Anne Bonny #BookReview Ike And Kay by James MacManus @jamesmac1x #HistoricalFiction #NewRelease #WW2Fiction @Duckbooks #Review

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Ike And Kay by James MacManus
Synopsis:

Highly acclaimed author and managing director of The Times Literary Supplement, James MacManus, creates a compelling historical novel that brings to life an unbelievable but true love story set during the Second World War.

In 1942, Cork-born Kay Summersby’s life is changed forever when she is tasked with driving General Eisenhower on his fact-finding visit to wartime London. Despite Eisenhower’s marriage to Mamie, the pair takes an immediate liking to one another and he gifts Kay a rare wartime luxury: a box of chocolates.

So begins a tumultuous relationship that against all military regulation sees Kay travelling with Eisenhower on missions to far flung places before the final assault on Nazi Germany. She becomes known as “Ike’s shadow” and in letters Mamie bemoans his new obsession with ‘Ireland’. That does not stop him from using his influence to grant Kay US citizenship and rank in the US army, drawing her closer when he returns to America. When the US authorities discover Eisenhower’s plans to divorce from his wife they threaten the fragile but passionate affair and Kay is forced to take desperate measures to hold onto the man she loves…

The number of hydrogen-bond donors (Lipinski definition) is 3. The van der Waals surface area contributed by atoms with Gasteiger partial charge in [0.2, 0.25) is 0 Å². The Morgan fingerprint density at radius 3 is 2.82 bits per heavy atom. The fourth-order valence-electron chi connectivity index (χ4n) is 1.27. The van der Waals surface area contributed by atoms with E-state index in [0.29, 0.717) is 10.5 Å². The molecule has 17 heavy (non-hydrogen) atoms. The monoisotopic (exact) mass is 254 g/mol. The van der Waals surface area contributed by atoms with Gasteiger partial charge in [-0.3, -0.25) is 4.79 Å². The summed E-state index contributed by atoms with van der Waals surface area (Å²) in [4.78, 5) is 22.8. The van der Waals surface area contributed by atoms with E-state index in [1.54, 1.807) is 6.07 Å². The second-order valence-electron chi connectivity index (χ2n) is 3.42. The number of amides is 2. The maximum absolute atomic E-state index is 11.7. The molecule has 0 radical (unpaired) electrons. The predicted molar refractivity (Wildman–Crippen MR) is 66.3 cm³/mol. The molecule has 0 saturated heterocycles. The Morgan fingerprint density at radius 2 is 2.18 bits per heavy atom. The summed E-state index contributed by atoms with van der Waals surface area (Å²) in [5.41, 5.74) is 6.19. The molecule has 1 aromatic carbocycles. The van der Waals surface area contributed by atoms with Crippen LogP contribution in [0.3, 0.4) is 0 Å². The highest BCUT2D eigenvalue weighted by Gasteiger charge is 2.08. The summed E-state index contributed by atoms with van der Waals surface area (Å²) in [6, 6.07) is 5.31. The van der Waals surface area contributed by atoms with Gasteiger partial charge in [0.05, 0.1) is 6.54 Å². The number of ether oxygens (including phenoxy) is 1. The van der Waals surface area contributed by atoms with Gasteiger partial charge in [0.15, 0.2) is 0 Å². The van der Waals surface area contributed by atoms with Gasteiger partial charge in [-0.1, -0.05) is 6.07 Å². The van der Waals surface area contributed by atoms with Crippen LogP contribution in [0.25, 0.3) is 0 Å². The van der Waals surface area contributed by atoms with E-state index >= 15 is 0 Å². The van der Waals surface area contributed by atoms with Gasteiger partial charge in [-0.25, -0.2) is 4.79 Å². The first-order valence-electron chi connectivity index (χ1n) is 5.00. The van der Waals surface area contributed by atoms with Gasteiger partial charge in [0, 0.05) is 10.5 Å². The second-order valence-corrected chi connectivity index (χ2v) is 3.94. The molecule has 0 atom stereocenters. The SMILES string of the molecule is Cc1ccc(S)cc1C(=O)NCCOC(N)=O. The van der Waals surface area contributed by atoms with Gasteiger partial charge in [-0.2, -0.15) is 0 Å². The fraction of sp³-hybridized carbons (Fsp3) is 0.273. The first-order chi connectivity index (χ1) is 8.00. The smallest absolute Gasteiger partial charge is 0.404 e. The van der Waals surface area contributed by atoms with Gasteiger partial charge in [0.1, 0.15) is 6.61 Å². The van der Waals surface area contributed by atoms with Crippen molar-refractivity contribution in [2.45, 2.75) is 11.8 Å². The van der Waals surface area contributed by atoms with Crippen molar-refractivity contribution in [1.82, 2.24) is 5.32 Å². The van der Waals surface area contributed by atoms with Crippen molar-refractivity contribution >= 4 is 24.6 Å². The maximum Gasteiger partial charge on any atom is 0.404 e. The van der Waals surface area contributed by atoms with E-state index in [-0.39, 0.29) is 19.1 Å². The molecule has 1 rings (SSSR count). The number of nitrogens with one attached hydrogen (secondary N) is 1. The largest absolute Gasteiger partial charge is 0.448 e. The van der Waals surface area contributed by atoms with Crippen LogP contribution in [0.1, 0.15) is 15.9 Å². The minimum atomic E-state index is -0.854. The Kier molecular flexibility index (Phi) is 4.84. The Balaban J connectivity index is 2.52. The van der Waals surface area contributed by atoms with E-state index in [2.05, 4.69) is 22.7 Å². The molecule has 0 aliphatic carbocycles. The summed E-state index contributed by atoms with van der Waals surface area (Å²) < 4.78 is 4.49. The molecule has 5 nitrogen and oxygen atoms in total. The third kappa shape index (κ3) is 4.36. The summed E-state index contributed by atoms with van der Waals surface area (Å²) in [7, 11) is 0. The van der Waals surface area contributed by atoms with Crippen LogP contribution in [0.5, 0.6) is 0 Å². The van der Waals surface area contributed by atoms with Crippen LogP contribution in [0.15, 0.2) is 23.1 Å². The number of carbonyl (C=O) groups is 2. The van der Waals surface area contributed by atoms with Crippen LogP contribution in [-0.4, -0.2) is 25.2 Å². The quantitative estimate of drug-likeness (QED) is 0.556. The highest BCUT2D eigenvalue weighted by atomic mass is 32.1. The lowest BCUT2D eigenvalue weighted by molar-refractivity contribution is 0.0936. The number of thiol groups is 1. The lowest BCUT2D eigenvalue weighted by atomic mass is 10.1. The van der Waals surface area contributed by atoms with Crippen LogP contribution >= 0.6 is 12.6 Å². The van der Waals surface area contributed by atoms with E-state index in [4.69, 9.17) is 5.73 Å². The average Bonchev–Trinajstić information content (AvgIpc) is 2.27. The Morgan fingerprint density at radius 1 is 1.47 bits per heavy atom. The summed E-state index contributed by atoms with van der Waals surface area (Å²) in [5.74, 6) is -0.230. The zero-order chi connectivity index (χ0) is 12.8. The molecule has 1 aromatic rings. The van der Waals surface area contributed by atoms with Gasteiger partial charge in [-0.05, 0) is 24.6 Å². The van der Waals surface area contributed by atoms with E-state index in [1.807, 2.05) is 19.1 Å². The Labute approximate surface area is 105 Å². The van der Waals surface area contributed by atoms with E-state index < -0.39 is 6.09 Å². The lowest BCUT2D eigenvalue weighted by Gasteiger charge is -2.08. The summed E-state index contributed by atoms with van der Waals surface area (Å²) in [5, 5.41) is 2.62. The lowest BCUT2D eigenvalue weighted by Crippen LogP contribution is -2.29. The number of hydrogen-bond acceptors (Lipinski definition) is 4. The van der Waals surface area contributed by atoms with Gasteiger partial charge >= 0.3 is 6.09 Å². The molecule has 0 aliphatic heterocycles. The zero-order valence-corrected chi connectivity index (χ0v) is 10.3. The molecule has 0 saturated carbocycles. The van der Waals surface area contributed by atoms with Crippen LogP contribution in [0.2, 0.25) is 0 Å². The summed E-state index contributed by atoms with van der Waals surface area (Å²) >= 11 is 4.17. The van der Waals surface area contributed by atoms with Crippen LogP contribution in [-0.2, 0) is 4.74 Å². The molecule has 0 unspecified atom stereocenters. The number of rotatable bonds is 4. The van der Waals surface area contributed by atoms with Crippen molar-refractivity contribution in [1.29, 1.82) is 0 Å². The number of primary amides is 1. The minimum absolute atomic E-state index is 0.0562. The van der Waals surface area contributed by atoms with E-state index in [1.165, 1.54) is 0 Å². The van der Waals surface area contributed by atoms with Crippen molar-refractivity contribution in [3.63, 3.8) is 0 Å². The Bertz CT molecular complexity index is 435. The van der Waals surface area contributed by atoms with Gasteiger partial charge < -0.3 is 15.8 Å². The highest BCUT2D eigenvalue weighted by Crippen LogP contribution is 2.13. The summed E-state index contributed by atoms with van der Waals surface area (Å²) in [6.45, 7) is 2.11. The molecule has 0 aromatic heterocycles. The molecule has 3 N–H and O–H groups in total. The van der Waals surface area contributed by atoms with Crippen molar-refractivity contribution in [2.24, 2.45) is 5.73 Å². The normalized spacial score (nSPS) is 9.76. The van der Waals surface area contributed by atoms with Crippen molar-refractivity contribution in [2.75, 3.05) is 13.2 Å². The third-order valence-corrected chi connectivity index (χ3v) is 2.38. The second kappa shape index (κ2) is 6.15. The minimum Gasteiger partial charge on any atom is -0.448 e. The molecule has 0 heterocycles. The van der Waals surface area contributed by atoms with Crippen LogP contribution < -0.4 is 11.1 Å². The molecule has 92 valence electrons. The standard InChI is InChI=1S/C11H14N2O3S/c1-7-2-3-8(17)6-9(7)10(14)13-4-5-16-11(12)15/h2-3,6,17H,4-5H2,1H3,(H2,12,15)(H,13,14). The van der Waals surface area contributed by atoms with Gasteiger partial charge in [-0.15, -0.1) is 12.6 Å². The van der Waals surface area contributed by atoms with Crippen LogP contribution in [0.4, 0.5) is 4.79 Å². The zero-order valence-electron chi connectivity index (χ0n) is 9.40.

My review:

Ike And Kay is a fictionalised account of the love affair between General Eisenhower and his driver Kay Summersby. The novel is historically accurate and heavily based upon the authors in-depth research. I think the novel is fascinating on many levels. Eisenhower was a key figure in the allied victory over the Nazi’s. His personal life and that of his love life, is rarely discussed in modern fiction or historical articles, with the focus being solely on his military career. Who was Dwight Eisenhower? What drew him to Kay? What did a love affair within the ww2 era mean, once the war was over?